I guess this is more what I like about my job than what motivates me. Maybe I feel like a lot of people depend on me--my coworkers, and more importantly the community...so maybe some false sense of indispensability? I work for the government, so in that sense I think you need to draw on your own internal motivation. There's little reward system in place...other than a somewhat screwed job security (should be my 3rd year of receiving a provisional layoff notice. I'm not really an "external praise" kind of person. So while most people seem to think I'm very good at my job, I think they are perhaps delusional.

Virginia Plain, Friday, 20 April 2012 17:59 (2 years ago) Permalink

money

the fact that I have a fair amount of freedom and am not micromanaged

i hate p much everything else about my job

wolf kabob (ENBB), Friday, 20 April 2012 18:04 (2 years ago) Permalink

Automatic thread bump. This poll is closing tomorrow.

System, Wednesday, 2 May 2012 00:01 (2 years ago) Permalink

Automatic thread bump. This poll's results are now in.

System, Thursday, 3 May 2012 00:01 (2 years ago) Permalink

$$$

Jeff, Thursday, 3 May 2012 00:30 (2 years ago) Permalink

2 months pass...

I've been offered an interview at a rival company. The package is a good third more than my current wage, the position more senior and more interesting, but... on an ethical level I pretty much despise the firm. Would you work for a company whose ethics you don't agree with, even if the actual work you do doesn't directly contribute to this?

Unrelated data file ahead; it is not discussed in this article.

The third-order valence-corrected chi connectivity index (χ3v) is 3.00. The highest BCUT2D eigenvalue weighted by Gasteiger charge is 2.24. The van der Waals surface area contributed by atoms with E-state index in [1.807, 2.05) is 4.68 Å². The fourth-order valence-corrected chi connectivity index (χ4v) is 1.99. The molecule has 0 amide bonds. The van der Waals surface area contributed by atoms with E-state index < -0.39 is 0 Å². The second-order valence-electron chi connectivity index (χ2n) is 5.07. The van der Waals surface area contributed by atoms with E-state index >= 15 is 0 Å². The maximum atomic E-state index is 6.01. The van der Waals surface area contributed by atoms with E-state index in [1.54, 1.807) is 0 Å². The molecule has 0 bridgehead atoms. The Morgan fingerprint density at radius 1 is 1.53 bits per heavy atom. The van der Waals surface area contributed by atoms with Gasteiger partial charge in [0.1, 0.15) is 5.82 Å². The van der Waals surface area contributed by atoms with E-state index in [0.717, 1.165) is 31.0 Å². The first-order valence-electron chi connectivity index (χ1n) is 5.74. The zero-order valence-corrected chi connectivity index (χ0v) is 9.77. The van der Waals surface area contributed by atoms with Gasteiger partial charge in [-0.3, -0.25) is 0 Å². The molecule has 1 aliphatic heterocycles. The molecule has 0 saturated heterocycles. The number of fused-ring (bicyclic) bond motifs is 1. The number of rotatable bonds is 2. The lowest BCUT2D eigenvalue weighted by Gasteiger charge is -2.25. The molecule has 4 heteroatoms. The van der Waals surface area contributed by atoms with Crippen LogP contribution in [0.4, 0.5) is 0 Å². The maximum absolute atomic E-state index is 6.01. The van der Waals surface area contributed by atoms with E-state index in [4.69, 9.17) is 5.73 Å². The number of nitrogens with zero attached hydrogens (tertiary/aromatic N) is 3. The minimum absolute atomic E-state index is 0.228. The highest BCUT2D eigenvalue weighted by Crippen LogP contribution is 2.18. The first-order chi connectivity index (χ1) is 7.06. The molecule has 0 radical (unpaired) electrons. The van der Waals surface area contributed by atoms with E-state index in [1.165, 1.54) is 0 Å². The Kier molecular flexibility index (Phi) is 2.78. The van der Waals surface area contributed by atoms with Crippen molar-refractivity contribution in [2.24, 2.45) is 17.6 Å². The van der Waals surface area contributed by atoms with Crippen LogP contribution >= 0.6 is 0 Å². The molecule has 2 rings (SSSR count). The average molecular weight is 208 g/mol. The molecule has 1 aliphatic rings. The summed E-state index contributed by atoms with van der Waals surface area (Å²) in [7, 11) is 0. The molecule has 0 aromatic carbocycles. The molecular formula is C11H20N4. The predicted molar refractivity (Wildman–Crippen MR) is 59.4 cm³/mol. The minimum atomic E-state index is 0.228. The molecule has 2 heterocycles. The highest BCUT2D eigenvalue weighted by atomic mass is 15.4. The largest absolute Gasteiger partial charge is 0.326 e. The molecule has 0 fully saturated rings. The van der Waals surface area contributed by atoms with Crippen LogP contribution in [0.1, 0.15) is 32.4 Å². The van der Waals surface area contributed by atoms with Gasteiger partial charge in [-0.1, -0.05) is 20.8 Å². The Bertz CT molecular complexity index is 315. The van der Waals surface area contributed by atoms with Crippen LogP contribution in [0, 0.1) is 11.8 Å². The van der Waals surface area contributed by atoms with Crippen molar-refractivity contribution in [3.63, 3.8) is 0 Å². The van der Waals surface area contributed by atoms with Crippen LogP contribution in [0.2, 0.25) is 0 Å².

Scary Move 4 (dog latin), Thursday, 26 July 2012 13:53 (2 years ago) Permalink

No.

Sick Mouthy (Scik Mouthy), Thursday, 26 July 2012 13:54 (2 years ago) Permalink

But I'm lucky.

Sick Mouthy (Scik Mouthy), Thursday, 26 July 2012 13:54 (2 years ago) Permalink

I would.

pandemic, Thursday, 26 July 2012 13:57 (2 years ago) Permalink

I would too. Unless it is like the nazi party or something. Although I heard their benefits are great.

Jeff, Thursday, 26 July 2012 13:58 (2 years ago) Permalink

Oh my fucking god, no.

I spent nearly three years of my life working for a company I thought was ethically and morally reprehensible. It poisoned me slowly and insidiously. It seeped into me, it destroyed my self belief and my self confidence in every way. It made me constantly angry and that anger turned in on me. It doesn't matter if you are the person actually holding the instrument that does the damage. Just being around that kind of atmosphere, around people who either believe or are willing to accommodate those goals, it made me miserable. It took a major scandal to make me quit, and though that was the *best* decision I ever made in my life, I'm still untangling the damage I did myself staying there that long.

So my advice is, do not do it. The money is not worth it. I took that job because I was unemployed, broke and desperate. You don't even have that excuse. Don't do it.

I want to smother him in electronic butter. (White Chocolate Cheesecake), Thursday, 26 July 2012 14:01 (2 years ago) Permalink

xposts Actually it's just under twice as much pay as before... and I need money. I'm not exactly enamoured with my current line of work anyway, but I like the company I work for which is why I've stayed here without much chance of a step up. The logical step would be a career change, but this will take time and effort.